Introduction and Early Life:
There is almost a universal consensus that Ella Fitzgerald was the greatest jazz singer of the century. Also known as the “First Lady of Song” and the “Queen of Jazz”, she was known for her flawless phrasing and diction, amazingly wide and beautiful vocal range, and great improvisational ability. Fitzgerald recorded 70 albums and sold more than 40 million worldwide in a career spanning about six decades.
Born in April 1917 in Newport News, Virginia, she spent her childhood in a single room in Westchester County, New York. She began her formal education at age 6 and attended Benjamin Franklin Junior High School. Fitzgerald was passionate about dance from an early age. She was a huge fan of Earl “Snakehips” Tucker. Her mother died from a heart attack when Fitzgerald was only 15.
Career and Musical Achievements:
After running away from the orphanage, Ella Fitzgerald won an Apollo Theater amateur contest in 1934, after singing a rendition of The Boswell Sisters’ hit “The Object Of My Affection”. She was discovered by renowned trumpeter and saxophonist Benny Carter who was in the audience. Cater introduced Fitzgerald to drummer and bandleader Chick Webb.
She was recruited in Webb’s orchestra in 1935 and performed regularly at Harlem’s Savoy Ballroom. She rose to prominence in 1938 with her unique, swinging rendition of the nursery rhyme, “A-Tisket, A-Tasket”. When Webb died in 1939, her bandmate Bill Beason became the drummer and the band continued under Ella Fitzgerald’s moniker.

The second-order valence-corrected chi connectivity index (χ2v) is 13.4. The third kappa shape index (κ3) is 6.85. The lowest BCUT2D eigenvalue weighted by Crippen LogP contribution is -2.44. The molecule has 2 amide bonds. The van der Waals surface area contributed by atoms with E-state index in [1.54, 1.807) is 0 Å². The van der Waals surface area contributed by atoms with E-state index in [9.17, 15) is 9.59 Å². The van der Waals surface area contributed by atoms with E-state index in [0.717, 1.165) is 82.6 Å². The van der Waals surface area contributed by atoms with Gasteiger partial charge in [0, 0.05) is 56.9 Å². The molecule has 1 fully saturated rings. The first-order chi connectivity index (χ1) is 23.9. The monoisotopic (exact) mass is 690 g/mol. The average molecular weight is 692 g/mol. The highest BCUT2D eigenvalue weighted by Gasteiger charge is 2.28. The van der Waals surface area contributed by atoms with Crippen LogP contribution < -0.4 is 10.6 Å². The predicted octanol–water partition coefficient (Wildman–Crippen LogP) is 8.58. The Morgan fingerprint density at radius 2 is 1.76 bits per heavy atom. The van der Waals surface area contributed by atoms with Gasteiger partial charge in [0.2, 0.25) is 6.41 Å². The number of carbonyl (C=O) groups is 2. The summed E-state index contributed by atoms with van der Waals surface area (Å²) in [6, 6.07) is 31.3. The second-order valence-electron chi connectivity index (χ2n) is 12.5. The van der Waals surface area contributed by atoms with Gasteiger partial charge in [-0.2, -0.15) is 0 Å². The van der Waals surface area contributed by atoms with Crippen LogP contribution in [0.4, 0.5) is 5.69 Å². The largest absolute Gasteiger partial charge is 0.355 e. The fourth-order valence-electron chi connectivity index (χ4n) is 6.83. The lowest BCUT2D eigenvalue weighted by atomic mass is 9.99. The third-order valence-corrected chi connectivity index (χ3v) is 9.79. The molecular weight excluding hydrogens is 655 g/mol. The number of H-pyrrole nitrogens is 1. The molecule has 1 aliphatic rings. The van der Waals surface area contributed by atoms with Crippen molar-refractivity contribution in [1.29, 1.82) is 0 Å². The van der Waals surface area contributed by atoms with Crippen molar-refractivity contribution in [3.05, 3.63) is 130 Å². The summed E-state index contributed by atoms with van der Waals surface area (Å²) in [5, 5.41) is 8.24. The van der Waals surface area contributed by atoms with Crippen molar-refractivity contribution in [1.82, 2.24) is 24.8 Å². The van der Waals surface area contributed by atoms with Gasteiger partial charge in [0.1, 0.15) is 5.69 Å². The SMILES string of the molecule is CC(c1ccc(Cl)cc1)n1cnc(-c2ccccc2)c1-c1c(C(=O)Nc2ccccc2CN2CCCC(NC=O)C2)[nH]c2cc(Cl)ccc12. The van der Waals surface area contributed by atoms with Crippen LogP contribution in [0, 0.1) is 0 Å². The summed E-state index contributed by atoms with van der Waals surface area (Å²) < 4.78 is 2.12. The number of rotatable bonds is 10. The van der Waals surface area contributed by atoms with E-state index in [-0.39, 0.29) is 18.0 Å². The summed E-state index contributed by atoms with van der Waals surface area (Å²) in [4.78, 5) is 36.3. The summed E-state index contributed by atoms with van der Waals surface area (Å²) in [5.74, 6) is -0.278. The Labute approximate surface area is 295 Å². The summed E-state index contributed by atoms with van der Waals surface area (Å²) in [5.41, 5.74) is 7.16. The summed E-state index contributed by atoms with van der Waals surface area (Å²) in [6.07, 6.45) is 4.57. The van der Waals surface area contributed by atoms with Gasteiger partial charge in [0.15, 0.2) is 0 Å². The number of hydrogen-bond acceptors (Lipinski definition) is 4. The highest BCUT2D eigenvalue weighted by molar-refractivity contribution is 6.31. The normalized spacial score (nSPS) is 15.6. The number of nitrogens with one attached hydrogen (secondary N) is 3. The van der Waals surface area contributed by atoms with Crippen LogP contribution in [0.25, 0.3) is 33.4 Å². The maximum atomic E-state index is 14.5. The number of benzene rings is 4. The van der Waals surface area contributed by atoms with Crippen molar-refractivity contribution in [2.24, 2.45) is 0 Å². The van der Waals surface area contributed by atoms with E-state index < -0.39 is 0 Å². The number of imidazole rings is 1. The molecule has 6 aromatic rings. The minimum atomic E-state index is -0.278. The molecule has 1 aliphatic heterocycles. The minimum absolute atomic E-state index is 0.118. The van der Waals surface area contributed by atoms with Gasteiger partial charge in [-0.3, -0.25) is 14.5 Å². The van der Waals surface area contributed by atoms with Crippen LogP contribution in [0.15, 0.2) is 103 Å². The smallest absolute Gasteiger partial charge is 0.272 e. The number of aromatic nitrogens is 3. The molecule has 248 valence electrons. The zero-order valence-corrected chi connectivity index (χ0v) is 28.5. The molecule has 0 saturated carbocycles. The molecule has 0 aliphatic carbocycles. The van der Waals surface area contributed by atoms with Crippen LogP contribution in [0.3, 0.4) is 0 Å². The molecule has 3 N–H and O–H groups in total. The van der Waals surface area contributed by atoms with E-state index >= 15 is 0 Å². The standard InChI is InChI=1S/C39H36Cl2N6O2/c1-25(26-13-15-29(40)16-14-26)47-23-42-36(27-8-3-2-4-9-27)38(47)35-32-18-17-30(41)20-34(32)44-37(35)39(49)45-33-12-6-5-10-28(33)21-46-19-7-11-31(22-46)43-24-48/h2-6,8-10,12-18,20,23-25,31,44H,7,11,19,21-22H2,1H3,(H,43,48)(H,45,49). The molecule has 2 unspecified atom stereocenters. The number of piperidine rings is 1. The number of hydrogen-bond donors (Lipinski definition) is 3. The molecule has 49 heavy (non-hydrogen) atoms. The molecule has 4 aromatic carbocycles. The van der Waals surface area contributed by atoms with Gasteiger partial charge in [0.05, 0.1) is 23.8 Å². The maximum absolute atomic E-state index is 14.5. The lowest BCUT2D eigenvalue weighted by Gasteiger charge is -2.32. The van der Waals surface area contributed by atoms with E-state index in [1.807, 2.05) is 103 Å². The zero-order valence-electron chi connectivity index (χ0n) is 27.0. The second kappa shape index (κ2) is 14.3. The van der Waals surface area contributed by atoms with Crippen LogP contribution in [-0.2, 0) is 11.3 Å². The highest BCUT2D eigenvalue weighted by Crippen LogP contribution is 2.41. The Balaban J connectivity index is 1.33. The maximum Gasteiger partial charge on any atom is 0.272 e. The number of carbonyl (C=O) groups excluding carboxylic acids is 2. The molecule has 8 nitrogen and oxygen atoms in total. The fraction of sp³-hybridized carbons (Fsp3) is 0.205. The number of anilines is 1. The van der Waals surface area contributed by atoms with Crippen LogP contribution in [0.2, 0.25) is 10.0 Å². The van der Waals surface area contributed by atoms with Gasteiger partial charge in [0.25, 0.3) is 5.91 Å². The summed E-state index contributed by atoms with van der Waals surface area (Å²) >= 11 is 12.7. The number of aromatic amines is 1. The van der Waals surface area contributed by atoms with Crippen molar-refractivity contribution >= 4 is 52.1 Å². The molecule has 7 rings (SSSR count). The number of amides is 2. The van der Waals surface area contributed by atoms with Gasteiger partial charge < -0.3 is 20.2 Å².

Fitzgerald embarked on a solo career with Decca Records in 1942, and scored massive hits such as “It’s Only A Paper Moon”, “Into Each Life Some Rain Must Fall”, and “How High The Moon”. She was noted as the most talented improvising bebop and scat vocalist of her generation who was adored and embraced by both pop and jazz audiences.
When Fitzgerald was dropped by Decca in 1956, she decided to sign with her manager Norman Granz’s new label, Verve Records. Her career remained steady into the rock era and she scored several hits on the pop charts such as the Grammy-winning “Mack the Knife” and a cover of Smokey Robinson’s “Get Ready”. Fitzgerald suffered various health problems by the late 1960s, and her masterful voice was also affected. She was hospitalized in 1986 for congestive heart failure and severe diabetes.
Fitzgerald died aged 79 at her home in Beverly Hills, California in June 1996.
Awards and Accolades:
Ella Fitzgerald won numerous accolades and accolades in her lifetime, and has been posthumously awarded many more, including thirteen Grammy Awards, the Grammy Lifetime Achievement Award, the Kennedy Center for the Performing Arts Medal of Honor Award, National Medal of Art, and Presidential Medal of Freedom.
Ella Fitzgerald was married twice, and had one adopted son. She was also a keen philanthropist who supported many charities and non-profit organizations. She founded the Ella Fitzgerald Charitable Foundation in 1993.